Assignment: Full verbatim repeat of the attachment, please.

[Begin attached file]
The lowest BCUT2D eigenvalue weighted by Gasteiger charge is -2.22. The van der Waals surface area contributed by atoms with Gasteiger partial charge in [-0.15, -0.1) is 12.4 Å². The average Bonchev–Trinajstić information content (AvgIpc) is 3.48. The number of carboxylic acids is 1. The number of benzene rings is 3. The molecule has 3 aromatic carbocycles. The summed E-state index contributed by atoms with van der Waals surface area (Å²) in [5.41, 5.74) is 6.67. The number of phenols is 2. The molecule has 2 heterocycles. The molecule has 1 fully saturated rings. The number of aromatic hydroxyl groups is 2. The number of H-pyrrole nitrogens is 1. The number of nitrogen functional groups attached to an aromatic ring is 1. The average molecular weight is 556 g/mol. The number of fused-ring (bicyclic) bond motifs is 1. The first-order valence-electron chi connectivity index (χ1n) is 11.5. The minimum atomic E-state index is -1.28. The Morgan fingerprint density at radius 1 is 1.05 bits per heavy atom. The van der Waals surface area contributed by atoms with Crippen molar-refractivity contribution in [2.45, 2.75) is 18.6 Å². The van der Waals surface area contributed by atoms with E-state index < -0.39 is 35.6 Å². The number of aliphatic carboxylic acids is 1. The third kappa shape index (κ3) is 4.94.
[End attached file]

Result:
The lowest BCUT2D eigenvalue weighted by Gasteiger charge is -2.22. The van der Waals surface area contributed by atoms with Gasteiger partial charge in [-0.15, -0.1) is 12.4 Å². The average Bonchev–Trinajstić information content (AvgIpc) is 3.48. The number of carboxylic acids is 1. The number of benzene rings is 3. The molecule has 3 aromatic carbocycles. The summed E-state index contributed by atoms with van der Waals surface area (Å²) in [5.41, 5.74) is 6.67. The number of phenols is 2. The molecule has 2 heterocycles. The molecule has 1 fully saturated rings. The number of aromatic hydroxyl groups is 2. The number of H-pyrrole nitrogens is 1. The number of nitrogen functional groups attached to an aromatic ring is 1. The average molecular weight is 556 g/mol. The number of fused-ring (bicyclic) bond motifs is 1. The first-order valence-electron chi connectivity index (χ1n) is 11.5. The minimum atomic E-state index is -1.28. The Morgan fingerprint density at radius 1 is 1.05 bits per heavy atom. The van der Waals surface area contributed by atoms with Crippen molar-refractivity contribution in [2.45, 2.75) is 18.6 Å². The van der Waals surface area contributed by atoms with E-state index < -0.39 is 35.6 Å². The number of aliphatic carboxylic acids is 1. The third kappa shape index (κ3) is 4.94.